My wife passed away and her car insurer told me they would transfer the policy - but never did.

My wife passed away recently and her car was insured in her name with me as named driver. I contacted the insurer, AA insurance, who told me they could transfer the policy over to me until renewal when I would have to apply for a new policy. They sent me a new Statement of Insurance and Certificate in the name of "Executors" my late wife, valid until January 29th 2018 at the same annual premium.

Two weeks later I received a letter from AA insurance saying that the insurer would only continue cover until 28th September 2017 after which the policy would be cancelled and a pro rata refund would be issued upon closure. I would be receiving new policy documents within 5 – 7 days. I queried this by email and they confirmed it was the underwriters' policy but that there would be no administration fees charged for cancellation under these circumstances.

I never received the new documents and returned the insurance certificate on 20th September having made alternative arrangements. I have now received a refund cheque for £45.39. An email questioning the refund amount went unanswered. The annual premium paid for the policy was £202.09 and was over four months from expiry. I therefore believe that I am paying a financial penalty for their underwriters’ decision to breach our contract.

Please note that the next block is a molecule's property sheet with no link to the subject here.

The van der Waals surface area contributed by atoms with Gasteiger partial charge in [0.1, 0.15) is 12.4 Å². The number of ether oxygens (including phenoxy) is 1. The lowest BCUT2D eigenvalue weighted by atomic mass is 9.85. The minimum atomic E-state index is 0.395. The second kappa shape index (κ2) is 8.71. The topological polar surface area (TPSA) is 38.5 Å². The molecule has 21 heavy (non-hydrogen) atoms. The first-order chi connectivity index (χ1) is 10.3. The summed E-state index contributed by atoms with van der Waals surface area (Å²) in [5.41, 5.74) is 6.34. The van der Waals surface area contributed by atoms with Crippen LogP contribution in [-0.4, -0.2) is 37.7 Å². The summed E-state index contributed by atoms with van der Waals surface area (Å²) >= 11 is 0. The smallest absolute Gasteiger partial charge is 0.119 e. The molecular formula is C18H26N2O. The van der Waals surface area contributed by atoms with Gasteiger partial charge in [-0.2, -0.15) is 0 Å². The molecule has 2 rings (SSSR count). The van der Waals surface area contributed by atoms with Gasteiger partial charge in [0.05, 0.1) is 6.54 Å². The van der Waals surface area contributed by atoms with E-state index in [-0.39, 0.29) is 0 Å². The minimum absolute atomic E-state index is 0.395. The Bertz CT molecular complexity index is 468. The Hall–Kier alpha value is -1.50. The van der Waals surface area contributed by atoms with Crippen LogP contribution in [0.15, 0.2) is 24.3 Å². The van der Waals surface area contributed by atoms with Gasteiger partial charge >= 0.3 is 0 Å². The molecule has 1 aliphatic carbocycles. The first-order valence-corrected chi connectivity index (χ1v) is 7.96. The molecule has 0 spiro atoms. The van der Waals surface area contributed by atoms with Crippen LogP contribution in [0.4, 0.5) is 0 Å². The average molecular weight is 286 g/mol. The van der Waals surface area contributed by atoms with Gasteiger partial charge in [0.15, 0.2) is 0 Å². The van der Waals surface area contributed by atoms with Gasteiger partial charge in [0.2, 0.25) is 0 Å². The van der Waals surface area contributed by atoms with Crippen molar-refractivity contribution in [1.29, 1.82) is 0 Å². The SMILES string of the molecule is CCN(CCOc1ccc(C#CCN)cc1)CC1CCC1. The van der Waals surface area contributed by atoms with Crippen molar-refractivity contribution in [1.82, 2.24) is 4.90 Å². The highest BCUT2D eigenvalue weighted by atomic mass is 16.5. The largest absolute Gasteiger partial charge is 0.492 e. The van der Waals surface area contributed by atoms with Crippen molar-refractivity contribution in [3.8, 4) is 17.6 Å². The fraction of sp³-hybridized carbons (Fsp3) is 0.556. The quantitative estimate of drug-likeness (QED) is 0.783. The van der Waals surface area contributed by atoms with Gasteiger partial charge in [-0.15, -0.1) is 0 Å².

I know it’s not a lot in monetary terms but it is a matter of principle and I would welcome advice on whether and how I should pursue the extra refund.

Asked on 6 October 2017 by Ian Donald

Answered by Tim Kelly
Hi Ian, Firstly, accept our condolences, we are sorry for your loss.

From a legal stance, the contract of insurance was in your wife's name and she was the legal entity within the contract. When your wife passed away so did the right to contract. It would appear the first person made an error in the advice given as you had no lawful right to continue the contract. In this situation, the policy ended when your wife passed away, and the insurer should reimburse premiums from the point the contract was no longer enforceable. If the annual premium was £202.90 then that would be £16.90 per month, the insurer should have re-imbursed at least £67.63, .

For what it is worth, it would cost more in time to pursue than what it is worth. If it is a point in principle, raise a complaint with them advising of the above and then escalate to the Financial Ombudsman Service.
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